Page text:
What Is a Growth Mindset? And How Do I Develop It?

You can view failure as a launching point toward a better course.

How to develop a growth mindset, hand drawing on glass board

How do you handle failure? Your answer to this indicates a lot about your mindset. And research shows that those with “growth” mindsets tend to achieve more than those with “fixed” mindsets.

What is a growth mindset?

Simply put, it’s believing in the power of “yet.” Carol Dweck, the scientist who first presented the idea of growth mindset explained it this way, “Individuals who believe their talents can be developed (through hard work, good strategies, and input from others) have a growth mindset.” In contrast, a fixed mindset gives labels to what you can and can’t do.

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For example, when someone gets a promotion at work instead of you, a fixed mindset says, “I’m not smart enough to get it,” or “He’s just better at marketing than I am.” But a growth mindset looks at failure as a way to grow. So, when you don’t get the promotion, someone with a growth mindset might say, “I don’t have that specific skill yet, but what can I do now to develop it?” It’s understanding that intelligence and character grow when worked on.

You can see why this approach is so powerful when dealing with failure. There is a lot of literature on how to develop growth mindsets in children, and it’s become a buzzword in personal development courses as well. But Dweck warns the idea of growth mindset has been distorted in all this buzz and said one of the misconceptions is the idea that one can have a complete growth mindset. Everyone is a mixture of fixed and growth. Mastering one area in the mind to be a growth mindset doesn’t mean you have a complete growth mindset.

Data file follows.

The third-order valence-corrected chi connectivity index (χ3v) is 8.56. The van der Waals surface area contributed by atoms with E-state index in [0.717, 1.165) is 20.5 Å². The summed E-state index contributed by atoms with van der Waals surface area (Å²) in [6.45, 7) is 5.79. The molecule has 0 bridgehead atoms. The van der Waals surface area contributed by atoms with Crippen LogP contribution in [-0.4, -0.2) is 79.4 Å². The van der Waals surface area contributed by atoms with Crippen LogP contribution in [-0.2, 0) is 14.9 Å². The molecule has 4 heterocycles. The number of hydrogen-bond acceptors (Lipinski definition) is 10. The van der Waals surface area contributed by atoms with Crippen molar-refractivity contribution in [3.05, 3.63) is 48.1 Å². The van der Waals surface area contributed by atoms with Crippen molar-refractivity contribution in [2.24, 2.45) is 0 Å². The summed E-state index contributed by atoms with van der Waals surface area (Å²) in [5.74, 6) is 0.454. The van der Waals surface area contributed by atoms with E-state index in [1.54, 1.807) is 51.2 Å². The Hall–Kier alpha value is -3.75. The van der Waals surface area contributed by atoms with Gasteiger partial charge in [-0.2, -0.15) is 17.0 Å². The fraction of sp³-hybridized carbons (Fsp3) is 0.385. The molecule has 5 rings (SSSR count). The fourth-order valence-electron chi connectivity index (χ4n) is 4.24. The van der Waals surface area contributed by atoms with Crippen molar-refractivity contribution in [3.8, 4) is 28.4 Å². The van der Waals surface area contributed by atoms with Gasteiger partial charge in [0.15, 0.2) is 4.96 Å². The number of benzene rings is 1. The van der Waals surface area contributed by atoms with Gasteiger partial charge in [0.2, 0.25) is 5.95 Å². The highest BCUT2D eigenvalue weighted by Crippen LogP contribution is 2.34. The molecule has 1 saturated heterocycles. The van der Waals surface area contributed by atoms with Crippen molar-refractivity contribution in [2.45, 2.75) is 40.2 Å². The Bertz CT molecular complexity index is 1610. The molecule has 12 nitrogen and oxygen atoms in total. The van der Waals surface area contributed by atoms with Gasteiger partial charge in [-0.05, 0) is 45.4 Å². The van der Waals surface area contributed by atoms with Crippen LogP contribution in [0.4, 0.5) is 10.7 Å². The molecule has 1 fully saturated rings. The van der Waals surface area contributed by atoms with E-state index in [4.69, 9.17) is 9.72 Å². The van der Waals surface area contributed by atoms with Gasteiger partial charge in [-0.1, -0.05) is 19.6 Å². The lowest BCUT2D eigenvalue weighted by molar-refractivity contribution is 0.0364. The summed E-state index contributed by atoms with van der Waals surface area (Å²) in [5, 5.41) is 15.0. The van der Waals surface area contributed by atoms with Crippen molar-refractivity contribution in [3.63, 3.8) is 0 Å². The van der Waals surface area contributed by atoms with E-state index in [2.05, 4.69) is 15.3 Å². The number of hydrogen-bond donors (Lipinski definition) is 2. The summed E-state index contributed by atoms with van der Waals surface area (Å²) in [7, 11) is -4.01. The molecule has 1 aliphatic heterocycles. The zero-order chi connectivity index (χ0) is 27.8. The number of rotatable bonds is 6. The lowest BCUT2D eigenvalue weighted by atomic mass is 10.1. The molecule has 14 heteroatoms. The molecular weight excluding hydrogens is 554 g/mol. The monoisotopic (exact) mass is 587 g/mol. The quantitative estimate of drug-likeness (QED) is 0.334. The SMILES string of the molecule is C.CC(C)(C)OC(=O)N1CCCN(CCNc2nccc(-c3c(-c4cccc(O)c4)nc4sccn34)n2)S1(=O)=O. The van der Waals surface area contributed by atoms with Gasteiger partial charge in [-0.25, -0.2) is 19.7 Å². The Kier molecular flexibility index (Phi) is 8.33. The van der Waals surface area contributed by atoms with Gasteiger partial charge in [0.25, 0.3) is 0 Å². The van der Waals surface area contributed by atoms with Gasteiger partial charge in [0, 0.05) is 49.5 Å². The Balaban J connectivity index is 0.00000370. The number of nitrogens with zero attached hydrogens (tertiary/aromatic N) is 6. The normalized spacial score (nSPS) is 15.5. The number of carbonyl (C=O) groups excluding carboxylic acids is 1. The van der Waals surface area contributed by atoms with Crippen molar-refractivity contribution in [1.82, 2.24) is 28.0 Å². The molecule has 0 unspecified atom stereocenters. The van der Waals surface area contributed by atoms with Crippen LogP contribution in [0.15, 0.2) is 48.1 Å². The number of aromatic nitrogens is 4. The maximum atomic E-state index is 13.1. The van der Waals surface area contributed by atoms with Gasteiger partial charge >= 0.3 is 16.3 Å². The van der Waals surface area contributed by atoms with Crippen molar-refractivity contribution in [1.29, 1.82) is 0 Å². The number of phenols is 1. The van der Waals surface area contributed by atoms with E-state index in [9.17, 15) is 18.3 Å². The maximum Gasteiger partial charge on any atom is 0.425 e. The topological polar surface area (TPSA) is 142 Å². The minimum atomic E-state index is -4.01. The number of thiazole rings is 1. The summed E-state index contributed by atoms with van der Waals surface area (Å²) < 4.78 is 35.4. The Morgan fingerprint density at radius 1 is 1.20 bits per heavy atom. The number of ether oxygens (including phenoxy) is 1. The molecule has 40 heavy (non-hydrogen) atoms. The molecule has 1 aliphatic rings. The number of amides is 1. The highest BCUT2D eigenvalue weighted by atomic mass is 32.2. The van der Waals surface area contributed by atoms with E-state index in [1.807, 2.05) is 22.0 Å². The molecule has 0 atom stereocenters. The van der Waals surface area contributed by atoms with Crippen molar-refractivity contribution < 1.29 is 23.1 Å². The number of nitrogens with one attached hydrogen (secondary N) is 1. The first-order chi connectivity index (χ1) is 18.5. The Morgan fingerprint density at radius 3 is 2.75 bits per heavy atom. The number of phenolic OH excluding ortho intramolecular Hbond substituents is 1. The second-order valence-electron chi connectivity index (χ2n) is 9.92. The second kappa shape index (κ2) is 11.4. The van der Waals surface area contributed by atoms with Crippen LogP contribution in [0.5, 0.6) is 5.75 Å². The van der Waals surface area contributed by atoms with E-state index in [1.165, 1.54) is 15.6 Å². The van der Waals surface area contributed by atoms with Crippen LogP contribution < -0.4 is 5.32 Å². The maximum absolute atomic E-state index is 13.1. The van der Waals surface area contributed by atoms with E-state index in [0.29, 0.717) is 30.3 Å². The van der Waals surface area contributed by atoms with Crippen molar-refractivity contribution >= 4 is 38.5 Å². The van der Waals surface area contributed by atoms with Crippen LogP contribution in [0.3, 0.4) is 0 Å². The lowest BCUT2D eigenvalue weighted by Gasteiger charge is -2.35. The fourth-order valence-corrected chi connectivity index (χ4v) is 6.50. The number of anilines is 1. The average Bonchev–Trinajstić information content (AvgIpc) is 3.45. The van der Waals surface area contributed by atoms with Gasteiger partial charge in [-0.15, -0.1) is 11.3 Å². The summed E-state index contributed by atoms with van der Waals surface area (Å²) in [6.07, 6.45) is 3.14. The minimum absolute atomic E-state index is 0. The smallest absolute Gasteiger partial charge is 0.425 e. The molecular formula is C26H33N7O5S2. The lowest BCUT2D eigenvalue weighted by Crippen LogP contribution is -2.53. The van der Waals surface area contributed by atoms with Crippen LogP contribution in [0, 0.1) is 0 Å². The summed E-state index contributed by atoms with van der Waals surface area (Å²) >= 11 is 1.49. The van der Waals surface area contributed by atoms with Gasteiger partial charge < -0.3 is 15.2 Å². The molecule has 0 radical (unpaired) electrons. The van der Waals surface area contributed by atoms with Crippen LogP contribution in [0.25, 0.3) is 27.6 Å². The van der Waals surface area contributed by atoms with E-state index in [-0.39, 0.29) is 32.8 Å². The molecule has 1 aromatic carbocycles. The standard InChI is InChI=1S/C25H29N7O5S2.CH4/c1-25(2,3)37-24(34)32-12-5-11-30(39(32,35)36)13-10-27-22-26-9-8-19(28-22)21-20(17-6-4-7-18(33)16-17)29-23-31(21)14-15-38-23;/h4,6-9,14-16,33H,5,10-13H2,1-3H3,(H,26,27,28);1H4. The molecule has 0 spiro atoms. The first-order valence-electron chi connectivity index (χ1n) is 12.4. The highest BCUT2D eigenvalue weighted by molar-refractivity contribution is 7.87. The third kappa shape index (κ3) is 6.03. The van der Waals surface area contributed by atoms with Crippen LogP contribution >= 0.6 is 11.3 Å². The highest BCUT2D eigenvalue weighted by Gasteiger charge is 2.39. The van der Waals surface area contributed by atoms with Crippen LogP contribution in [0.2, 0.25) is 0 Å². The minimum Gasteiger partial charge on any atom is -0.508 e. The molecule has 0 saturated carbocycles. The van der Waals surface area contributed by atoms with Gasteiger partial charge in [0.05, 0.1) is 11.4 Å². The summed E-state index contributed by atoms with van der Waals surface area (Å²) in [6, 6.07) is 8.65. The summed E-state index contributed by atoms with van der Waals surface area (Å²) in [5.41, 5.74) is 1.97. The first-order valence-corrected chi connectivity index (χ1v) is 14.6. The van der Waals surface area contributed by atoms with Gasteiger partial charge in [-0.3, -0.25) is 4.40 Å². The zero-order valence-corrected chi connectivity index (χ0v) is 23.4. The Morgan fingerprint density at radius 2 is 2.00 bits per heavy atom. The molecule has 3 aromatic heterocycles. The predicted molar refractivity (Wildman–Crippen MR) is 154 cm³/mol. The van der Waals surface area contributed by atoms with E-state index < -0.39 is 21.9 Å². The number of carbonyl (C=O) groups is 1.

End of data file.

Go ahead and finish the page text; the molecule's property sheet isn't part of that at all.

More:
What can you do to personally start developing a growth mindset?

1. Identify your fixed mindset triggers

What makes you feel threatened or defensive? Likely this is your fixed mindset popping up. Learn to identify those triggers and persuade your fixed mindset to take on new goals to challenge yourself.

2. Rework labels you give yourself

Whether you do it consciously or not, you give yourself labels. “I’m too tired to do that.” “That’s too hard.” Turn those labels into something productive, by adding on “yet.” It feels like a juvenile assignment, but it’s powerful learning to rephrase self-labels until it becomes automatic.

3. Stop looking for outward approval

Someone with a growth mindset doesn’t shy away from criticism because they can handle it. But they also don’t need others' approval, because they know they are working on getting better. Start the hard process of doing things well because you want to learn and develop rather than wanting to please someone else.

4. Approach failure by finding a better way instead of just working harder

Dweck said a common misunderstanding of growth mindset is that it’s not just about the effort—it’s about the strategy too. If you’re working hard and something just keeps failing, reevaluate your strategy.

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Developing a growth mindset takes time. Give yourself credit for your efforts and look for ways to improve when necessary.

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